The winding down of summer was supposed to set the stage for a full-throated recovery as kids return to school and workers flood back into offices, but the disappointing August employment report Friday was the latest omen that the economic future looks more cloudy than bright.
Employers added just 235,000 new jobs last month. Most forecasters were expecting three times that number, after the economy expanded by about a million jobs in each of the prior two summer months. Retail stores and restaurants and drinking places shed jobs last month, and, even as the unemployment rate dropped to 5.2%, hundreds of thousands more workers were sidelined from working or looking for jobs.
The explanation, yet again, was that the pandemic has delivered another economic curveball. The delta variant of the coronavirus has not only struck hard at the unvaccinated, but also has spread into groups and age cohorts that had seemed relatively unaffected by earlier strains.
As a result, the wave of consumer spending that was propelling the recovery has faltered. So have the plans of many businesses to move back toward normal operations.
And both manufacturing supply chains and the supply of workers remain troubled.
"We're still deep in the hole, and without [government] support, plus with the virus raging, I think the rosy scenario for this fall becomes really dark really fast," said William Spriggs, chief economist for the AFL-CIO, the labor organization.
On Long Island, the jobless rate ticked up to 5.2% in July from 5% in June, suggesting that more residents jumped off the sidelines in search of work but struggled to find positions. Local data for August will be released this month.
Long Island reported a net loss in jobs for July, reflecting typical seasonal changes in employment of public school employees, according to state data. Between July and June, the Island lost 13,600 jobs, a month-over-month decline of 1.1%, the state Labor Department reported. The job losses are normal in July as public school ends for summer break, leaving many support staffers, including bus drivers and cafeteria workers, without regular employment until the fall.
On a year-over-year basis, the Island was up 60,800 jobs compared with July 2020. Nassau and Suffolk are still 9.2% below their July 2019 employment levels.
Nationally, as recently as two months ago, the images in economists' crystal balls looked decidedly bright. Most signs supported the idea of an accelerating recovery.
The scheduled resumption of in-person classes across the nation's public school systems would free up thousands of workers — especially women — who had been constrained by childcare needs.
Expanded federal payments to the unemployed, which conservatives and some other analysts had blamed for worker shortages, were ending.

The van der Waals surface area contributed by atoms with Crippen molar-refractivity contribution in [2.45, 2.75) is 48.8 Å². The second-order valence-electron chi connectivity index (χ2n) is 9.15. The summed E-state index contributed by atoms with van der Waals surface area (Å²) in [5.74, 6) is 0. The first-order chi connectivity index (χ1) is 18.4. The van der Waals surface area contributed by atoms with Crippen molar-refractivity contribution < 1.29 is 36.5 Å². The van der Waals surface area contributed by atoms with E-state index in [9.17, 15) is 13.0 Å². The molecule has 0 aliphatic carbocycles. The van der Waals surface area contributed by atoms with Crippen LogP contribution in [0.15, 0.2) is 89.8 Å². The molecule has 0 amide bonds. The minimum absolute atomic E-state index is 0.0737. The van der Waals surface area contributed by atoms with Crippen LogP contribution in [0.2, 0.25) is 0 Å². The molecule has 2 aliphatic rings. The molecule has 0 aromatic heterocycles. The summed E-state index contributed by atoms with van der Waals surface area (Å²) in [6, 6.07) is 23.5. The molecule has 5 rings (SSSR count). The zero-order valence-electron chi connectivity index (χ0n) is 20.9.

And the expected large-scale return of workers to their traditional workplaces in urban centers would add to the general "opening up" of the economy.
Now, analysts warn that fewer parents and other caregivers may rejoin the labor force right away. More older people, with renewed fears of health risks, could remain on the sidelines or take the plunge into early retirement.
"I'm frustrated," said Cindy Fain, 62, who lives in rural Virginia and has been searching for full-time work since early this year. "I have not been able to do any kind of in-person networking," she said. "And I'm definitely very concerned about the fact that there isn't any clear horizon with this virus."
Another concern to economists is that the share of prime-age workers getting hospitalized and dying from COVID-19 today looks to be higher than in prior waves of the pandemic.
And outbreaks at the outset of the new school year in some places have heightened uncertainties about the near future.
That doesn't mean the jobs recovery will reverse or even stall. The economy has added jobs for 15 straight months since getting walloped by COVID-19 in spring of last year. With the job additions in August, the nation has regained about three-fourths of the 22 million jobs lost early in the pandemic, and the unemployment rate has fallen from a high of 14.8% in April 2020 to 5.2%, much faster than most economists had projected.
Job openings remain at record levels, and many companies, thanks to billions of dollars of government loans and grants, are looking to get back on their feet.
Still, the resurgent pandemic is starting to temper both optimism and economic activity.
Nick Bunker, chief economist at the jobs posting site Indeed, said he is seeing the pace of new openings slow in such high-contact businesses as beauty and wellness, dentistry and childcare.
Whether there's a broader pullback by employers in the months ahead depends on the path of the delta variant, he said, and on how workers and consumers perceive the risks and to what extent they adjust their lifestyles.
A Gallup poll taken in the middle of last month found that 68% of U.S. adults think the coronavirus situation is getting worse, a dramatic reversal from just two months earlier when nine out of 10 said things were getting better.
With Newsday staff
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